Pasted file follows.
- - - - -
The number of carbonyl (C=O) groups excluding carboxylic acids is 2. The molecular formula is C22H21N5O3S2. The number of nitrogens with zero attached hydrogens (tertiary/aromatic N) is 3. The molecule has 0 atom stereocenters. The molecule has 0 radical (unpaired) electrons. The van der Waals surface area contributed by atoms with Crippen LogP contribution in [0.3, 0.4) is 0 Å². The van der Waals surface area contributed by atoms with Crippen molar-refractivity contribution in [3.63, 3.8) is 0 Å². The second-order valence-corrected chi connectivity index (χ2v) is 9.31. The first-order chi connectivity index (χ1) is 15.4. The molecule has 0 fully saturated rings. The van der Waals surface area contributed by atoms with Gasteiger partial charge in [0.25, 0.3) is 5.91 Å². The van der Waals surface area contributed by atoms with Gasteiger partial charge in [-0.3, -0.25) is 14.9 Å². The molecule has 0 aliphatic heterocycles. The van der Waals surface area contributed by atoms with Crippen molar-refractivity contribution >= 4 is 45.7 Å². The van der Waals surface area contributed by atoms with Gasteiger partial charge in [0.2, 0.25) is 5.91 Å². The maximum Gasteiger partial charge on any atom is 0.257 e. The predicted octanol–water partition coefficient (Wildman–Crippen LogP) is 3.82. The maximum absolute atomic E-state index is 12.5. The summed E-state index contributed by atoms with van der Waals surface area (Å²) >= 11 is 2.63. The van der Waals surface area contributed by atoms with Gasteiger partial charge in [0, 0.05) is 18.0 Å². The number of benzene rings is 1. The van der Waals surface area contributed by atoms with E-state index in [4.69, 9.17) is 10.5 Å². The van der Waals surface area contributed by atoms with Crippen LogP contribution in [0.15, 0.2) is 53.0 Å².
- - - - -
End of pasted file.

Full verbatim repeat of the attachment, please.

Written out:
The number of carbonyl (C=O) groups excluding carboxylic acids is 2. The molecular formula is C22H21N5O3S2. The number of nitrogens with zero attached hydrogens (tertiary/aromatic N) is 3. The molecule has 0 atom stereocenters. The molecule has 0 radical (unpaired) electrons. The van der Waals surface area contributed by atoms with Crippen LogP contribution in [0.3, 0.4) is 0 Å². The van der Waals surface area contributed by atoms with Crippen molar-refractivity contribution in [3.63, 3.8) is 0 Å². The second-order valence-corrected chi connectivity index (χ2v) is 9.31. The first-order chi connectivity index (χ1) is 15.4. The molecule has 0 fully saturated rings. The van der Waals surface area contributed by atoms with Gasteiger partial charge in [0.25, 0.3) is 5.91 Å². The van der Waals surface area contributed by atoms with Gasteiger partial charge in [-0.3, -0.25) is 14.9 Å². The molecule has 0 aliphatic heterocycles. The van der Waals surface area contributed by atoms with Crippen molar-refractivity contribution >= 4 is 45.7 Å². The van der Waals surface area contributed by atoms with Gasteiger partial charge in [0.2, 0.25) is 5.91 Å². The maximum Gasteiger partial charge on any atom is 0.257 e. The predicted octanol–water partition coefficient (Wildman–Crippen LogP) is 3.82. The maximum absolute atomic E-state index is 12.5. The summed E-state index contributed by atoms with van der Waals surface area (Å²) >= 11 is 2.63. The van der Waals surface area contributed by atoms with Gasteiger partial charge in [0, 0.05) is 18.0 Å². The number of benzene rings is 1. The van der Waals surface area contributed by atoms with E-state index in [4.69, 9.17) is 10.5 Å². The van der Waals surface area contributed by atoms with Crippen LogP contribution in [0.15, 0.2) is 53.0 Å².